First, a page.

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  • Writer's pictureKennedy McLean

Understanding Codependency (Anxious Attachment)

What is Co-Dependency?

Anxious attachment is what is most often referred to as codependent. Those with anxious attachment often feel as though they would like to be close to others or one person in particular but they worry that another person may not want to be close to them. They struggle with feeling inferior, never good enough.

The term “co-dependency” refers to a dysfunctional relationship dynamic in which one person’s needs are secondary to another’s. It is commonly developed in relationships with an addicted individual but also develops in other relationships.

Those with co-dependent characteristics tend to seek others’ approval, try to appease others, and care for others in an attempt to avoid conflict, rejection, and abandonment. They often have poor interpersonal boundaries and put their own needs aside in favour of the needs of others.

If you are questioning whether you may fit this pattern of relating, it may be helpful to think about whether you find it difficult to get in touch with your own feelings, being overly concerned with the needs and feelings of your partner. If so, this may prevent you from realizing your partner is unavailable or allowing you to shift the appropriate responsibility to them for situations that arise within your relationship. You may also find it difficult to make decisions on your own without worrying about how your partner will react to the choice.

Individuals who use codependent behaviours often have negative feelings such as insecurity, anxiety, depression, poor self-esteem, helplessness, hopelessness, and feeling empty. For those with co-dependent tendencies, it can be difficult to find a sense of safety internally. A common sign of co-dependency in relationships is feeling unsafe when not with your partner. Feeling safe results from being with your partner and knowing that they are happy or experiencing positive feelings about you. While this is something that typically brings most people a sense of calm in relationships, having this as your only source of relational safety, or needing constant reassurance of this by being with your partner is a sign that co-dependency (anxious attachment) is present.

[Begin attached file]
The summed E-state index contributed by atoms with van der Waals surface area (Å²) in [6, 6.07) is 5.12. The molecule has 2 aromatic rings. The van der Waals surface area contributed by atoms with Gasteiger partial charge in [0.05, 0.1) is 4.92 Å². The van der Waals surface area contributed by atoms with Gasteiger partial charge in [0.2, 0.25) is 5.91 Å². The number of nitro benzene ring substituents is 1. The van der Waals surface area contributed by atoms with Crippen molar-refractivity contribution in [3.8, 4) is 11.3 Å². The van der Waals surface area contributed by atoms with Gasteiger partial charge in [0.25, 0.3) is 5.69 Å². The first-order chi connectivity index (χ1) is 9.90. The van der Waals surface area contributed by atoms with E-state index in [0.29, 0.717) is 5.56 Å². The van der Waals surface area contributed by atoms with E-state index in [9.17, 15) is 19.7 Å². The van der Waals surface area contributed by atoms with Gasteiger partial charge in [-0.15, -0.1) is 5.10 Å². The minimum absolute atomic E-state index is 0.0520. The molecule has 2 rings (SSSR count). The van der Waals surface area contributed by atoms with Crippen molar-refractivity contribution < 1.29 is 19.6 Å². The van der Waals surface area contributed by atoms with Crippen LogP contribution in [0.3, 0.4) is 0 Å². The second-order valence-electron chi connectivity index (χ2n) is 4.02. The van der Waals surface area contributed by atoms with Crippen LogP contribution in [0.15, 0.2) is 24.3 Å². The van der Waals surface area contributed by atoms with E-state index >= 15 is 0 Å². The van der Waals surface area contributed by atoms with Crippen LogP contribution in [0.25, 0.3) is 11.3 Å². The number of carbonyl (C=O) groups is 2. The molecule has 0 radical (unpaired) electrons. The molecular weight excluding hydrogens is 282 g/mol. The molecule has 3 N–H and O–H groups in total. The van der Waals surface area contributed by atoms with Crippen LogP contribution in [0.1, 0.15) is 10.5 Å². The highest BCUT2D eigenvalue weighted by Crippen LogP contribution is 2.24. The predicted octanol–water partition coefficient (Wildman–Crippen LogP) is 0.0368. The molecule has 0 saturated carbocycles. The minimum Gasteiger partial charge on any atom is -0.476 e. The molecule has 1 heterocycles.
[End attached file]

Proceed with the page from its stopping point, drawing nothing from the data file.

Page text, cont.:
There is often a sense of impending doom, resulting in the need to take some sort of action to “fix problems.” Those with codependency issues, often attempt to solve problems for others rather than forcing others to take personal responsibility. This can result in exhaustion, chronic fatigue, and illness.

This compulsive need to care for others is driven by a need to manage anxiety, however, what is often neglected is one’s own need for stress management, rest, relaxation and the basic ability to attend to one’s own self-care needs,

Trauma and Co-Dependency

Trauma and co-dependency affect all areas of life. Prolonged periods of neglecting your own self-care and focusing upon the needs of others create emotional, behavioural, and psychological problems in all relationships. Additionally, many physical problems can result from codependent relationships and behaviours. Poor self-care involves inadequate stress management and ineffective management of one’s emotional health. Self-neglect, poor boundaries and poor self-esteem can create a tolerance for maltreatment, and acceptance, of the inappropriate behaviour of others.

If you notice patterns of codependency in your relationships, therapy can be very helpful. Therapy allows you to understand what your needs are and what you want. Therapy allows you to counter critical internal messages and develop a healthy internal voice. This may take some time. It is not uncommon for therapy to last a year or two to be effective and create new neural pathways. You should be prepared to spend time treating co-dependent patterns and anxious attachment. It is possible, however, to move to secure attachment. Stay tuned for further posts about attachment.

Reach out for a consultation if you are looking to enter therapy and would like more information

About Kennedy

Kennedy has been working in the field of addiction and mental health for 10 years. She currently runs a virtual private practice treating clients throughout Ontario.   

Kennedy's practice currently focuses on trauma, attachment, couples therapy. Associate therapists work with people of all ages experiencing a wide range of concerns such as stress, depression, anxiety, relationship distress, and grief for example.

Anything written in blog posts are the thoughts of Kennedy. They are intended to offer information that may be interesting or useful for contemplation.


Nothing written is intended to be a substitute for seeking professional help.

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